Michael Clemons, a.k.a. The Mayor of Louisville Running, has valuable advice for anyone who wants to get involved on the operations side of the running industry. He speaks from experience; he owns and operates his own race management company, the Louisville Running Company, and has worked operations for many US road races, including the 2022 World Athletics Championships, the New York City, Houston and Chicago Marathons, and the US Marathon Olympic Team Trials. He’s currently the Finish Line Manager for the Chicago Marathon, and has just been elected to the Board of Directors of Running USA.
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Michael was born and raised in Louisville, Kentucky, and still calls it home. He kept thinking he would go somewhere else, but, he says, “for anybody that lives in that, not small but smallish town vibe, it just keeps sucking you back in, and that’s what happened. I’ve gotten to know so many people so well. The running community itself is just so friendly and so welcoming, and here in Louisville is no different. And so it’s great to be on a long run on the weekend, to know I’m gonna see so many of my friends out. Even if we don’t plan it, we’re just gonna run by each other, join each other for our group runs. It’s so nice to enjoy some time with people and get to know everybody.”
When he was growing up, Michael’s mother was a cross country and track coach and his father was a runner, but he had no interest in running. “I was one of the rebellious kids that was like, ‘Well, my parents are doing it. I’m not gonna do it.’” That changed in high school, when a family friend told him that he didn’t think that he could run a half marathon.
“We were talking about their fastest race time and I was like, ‘Oh, that’d be cool to do that.’ And they’re like, ‘You probably can’t, though.’ And that’s all I needed. All the motivation I need is somebody to tell me I can’t do something. And I was like, ‘I’m gonna prove you wrong.’ So I ran a 5K and then I ran a half marathon. I just went straight to the half marathon distance after one 5K. And from there it was like, ‘You know what? This is actually better than I thought it was gonna be.’”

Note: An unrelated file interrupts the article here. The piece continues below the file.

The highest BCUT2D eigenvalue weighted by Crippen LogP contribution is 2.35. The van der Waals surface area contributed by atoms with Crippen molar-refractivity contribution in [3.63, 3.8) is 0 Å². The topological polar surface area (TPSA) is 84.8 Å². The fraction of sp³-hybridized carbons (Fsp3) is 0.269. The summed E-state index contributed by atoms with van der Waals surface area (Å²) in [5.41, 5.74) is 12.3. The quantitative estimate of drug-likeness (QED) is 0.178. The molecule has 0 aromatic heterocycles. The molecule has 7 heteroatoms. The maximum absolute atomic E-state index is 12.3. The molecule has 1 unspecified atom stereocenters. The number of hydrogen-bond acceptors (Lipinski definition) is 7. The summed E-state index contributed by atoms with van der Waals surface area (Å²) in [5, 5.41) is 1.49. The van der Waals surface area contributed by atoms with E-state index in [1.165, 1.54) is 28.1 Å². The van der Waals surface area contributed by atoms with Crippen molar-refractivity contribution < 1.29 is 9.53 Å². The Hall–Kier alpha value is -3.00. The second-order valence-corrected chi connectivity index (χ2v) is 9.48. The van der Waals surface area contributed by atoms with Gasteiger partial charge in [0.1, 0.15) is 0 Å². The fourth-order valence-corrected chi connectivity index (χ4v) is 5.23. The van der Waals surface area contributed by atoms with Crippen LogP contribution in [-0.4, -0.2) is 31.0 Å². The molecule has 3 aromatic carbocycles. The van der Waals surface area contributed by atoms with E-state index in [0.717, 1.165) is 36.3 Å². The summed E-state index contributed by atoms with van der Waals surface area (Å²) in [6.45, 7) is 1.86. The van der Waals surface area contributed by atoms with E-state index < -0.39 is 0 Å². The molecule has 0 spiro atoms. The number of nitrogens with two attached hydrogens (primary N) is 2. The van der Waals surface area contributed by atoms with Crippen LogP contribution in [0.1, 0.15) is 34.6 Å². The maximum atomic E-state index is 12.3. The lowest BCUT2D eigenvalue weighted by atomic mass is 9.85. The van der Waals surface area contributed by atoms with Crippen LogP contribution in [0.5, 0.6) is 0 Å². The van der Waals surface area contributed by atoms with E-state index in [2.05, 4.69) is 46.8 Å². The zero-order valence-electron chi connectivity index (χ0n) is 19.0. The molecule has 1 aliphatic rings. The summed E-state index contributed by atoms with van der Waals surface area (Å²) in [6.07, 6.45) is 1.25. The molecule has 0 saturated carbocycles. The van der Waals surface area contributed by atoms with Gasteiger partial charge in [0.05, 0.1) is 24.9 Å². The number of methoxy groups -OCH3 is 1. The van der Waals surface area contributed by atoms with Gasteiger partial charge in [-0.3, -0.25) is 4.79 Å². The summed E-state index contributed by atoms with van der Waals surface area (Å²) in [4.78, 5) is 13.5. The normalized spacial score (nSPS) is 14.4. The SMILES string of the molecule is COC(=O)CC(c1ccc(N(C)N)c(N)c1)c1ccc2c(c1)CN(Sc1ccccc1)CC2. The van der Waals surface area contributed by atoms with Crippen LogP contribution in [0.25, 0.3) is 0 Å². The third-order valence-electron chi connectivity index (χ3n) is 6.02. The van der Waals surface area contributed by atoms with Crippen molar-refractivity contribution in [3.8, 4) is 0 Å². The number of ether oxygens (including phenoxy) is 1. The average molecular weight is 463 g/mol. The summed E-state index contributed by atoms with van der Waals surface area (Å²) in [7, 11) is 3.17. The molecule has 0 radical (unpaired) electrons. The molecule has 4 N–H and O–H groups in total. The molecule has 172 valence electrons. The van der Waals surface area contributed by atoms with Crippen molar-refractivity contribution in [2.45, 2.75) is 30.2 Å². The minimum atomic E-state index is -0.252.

Michael joined the cross country team in college, and never looked back. He got a Fulbright grant and spent a year in Madrid after earning his undergraduate degree, teaching English, and ran his first two marathons in Spain – a mere six weeks apart. He decided to run the Barcelona marathon, and his father, who had never traveled outside of the US before, came to run it with him. “It was really good,” he recalls.” I got to show him Madrid; we traveled together to Barcelona on one of the high speed trains; ran the race; got to explore Barcelona. And then six weeks later, I was like, ‘You know what, I’m living in Madrid and there’s a marathon here. I might as well run that one too.’ And that was not a good decision, but it was still fun.”
After grad school, he was hired as JAM Active’s first full-time event manager and traveled all around the country, putting on the Tap ‘N Run, a 4K race with runners in costume and beer stops along the way. He was involved in every aspect of event management: permitting, loading and unloading trucks, answering participants’ emails, supporting the registration system, working with sponsors, organizing volunteers, arranging travel…
A lot of race management, he says, is learning as you go. “My thought process is the race is gonna happen no matter how prepared or unprepared we are or what happens at our finish line. So we just have to do whatever it takes to make it work. Whenever an issue comes up, we can’t just throw our hands up and be like, ‘Well, guess the race isn’t happening.’ You figure out a way to make it work.
“We on our side of the industry are just as passionate about making it a good experience for you as you are about having a good experience. We’re working year-round and all it takes is one little thing to go wrong to really throw off race day. So we’re really having to think of every possible problem that could arise, and then still we’re gonna have problems that we didn’t think about that we have to figure out how to solve in such a small period of time.”